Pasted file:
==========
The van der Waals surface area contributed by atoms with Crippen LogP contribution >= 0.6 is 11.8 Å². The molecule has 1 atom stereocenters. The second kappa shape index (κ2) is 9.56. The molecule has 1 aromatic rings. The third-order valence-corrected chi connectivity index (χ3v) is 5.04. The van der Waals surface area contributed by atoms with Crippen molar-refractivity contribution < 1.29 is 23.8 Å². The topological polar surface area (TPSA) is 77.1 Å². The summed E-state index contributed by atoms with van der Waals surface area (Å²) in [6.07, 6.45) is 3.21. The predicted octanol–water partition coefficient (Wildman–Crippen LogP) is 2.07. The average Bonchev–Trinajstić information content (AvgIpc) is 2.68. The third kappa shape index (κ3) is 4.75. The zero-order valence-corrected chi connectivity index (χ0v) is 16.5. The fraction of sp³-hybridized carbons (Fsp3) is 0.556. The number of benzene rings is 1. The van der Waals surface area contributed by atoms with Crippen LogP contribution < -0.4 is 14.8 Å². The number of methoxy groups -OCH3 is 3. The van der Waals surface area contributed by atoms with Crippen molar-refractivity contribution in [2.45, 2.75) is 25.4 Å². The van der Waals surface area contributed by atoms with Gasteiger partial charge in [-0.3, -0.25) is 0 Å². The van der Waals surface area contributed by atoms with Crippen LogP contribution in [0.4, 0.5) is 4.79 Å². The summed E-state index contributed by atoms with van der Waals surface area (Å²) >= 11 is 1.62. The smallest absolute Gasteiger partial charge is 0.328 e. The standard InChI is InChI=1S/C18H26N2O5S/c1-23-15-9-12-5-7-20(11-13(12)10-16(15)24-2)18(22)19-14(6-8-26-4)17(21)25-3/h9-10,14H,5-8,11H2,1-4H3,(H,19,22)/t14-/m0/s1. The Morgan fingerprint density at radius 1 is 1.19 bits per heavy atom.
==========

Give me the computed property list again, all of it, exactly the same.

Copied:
The van der Waals surface area contributed by atoms with Crippen LogP contribution >= 0.6 is 11.8 Å². The molecule has 1 atom stereocenters. The second kappa shape index (κ2) is 9.56. The molecule has 1 aromatic rings. The third-order valence-corrected chi connectivity index (χ3v) is 5.04. The van der Waals surface area contributed by atoms with Crippen molar-refractivity contribution < 1.29 is 23.8 Å². The topological polar surface area (TPSA) is 77.1 Å². The summed E-state index contributed by atoms with van der Waals surface area (Å²) in [6.07, 6.45) is 3.21. The predicted octanol–water partition coefficient (Wildman–Crippen LogP) is 2.07. The average Bonchev–Trinajstić information content (AvgIpc) is 2.68. The third kappa shape index (κ3) is 4.75. The zero-order valence-corrected chi connectivity index (χ0v) is 16.5. The fraction of sp³-hybridized carbons (Fsp3) is 0.556. The number of benzene rings is 1. The van der Waals surface area contributed by atoms with Crippen LogP contribution < -0.4 is 14.8 Å². The number of methoxy groups -OCH3 is 3. The van der Waals surface area contributed by atoms with Crippen molar-refractivity contribution in [2.45, 2.75) is 25.4 Å². The van der Waals surface area contributed by atoms with Gasteiger partial charge in [-0.3, -0.25) is 0 Å². The van der Waals surface area contributed by atoms with Crippen LogP contribution in [0.4, 0.5) is 4.79 Å². The summed E-state index contributed by atoms with van der Waals surface area (Å²) >= 11 is 1.62. The smallest absolute Gasteiger partial charge is 0.328 e. The standard InChI is InChI=1S/C18H26N2O5S/c1-23-15-9-12-5-7-20(11-13(12)10-16(15)24-2)18(22)19-14(6-8-26-4)17(21)25-3/h9-10,14H,5-8,11H2,1-4H3,(H,19,22)/t14-/m0/s1. The Morgan fingerprint density at radius 1 is 1.19 bits per heavy atom.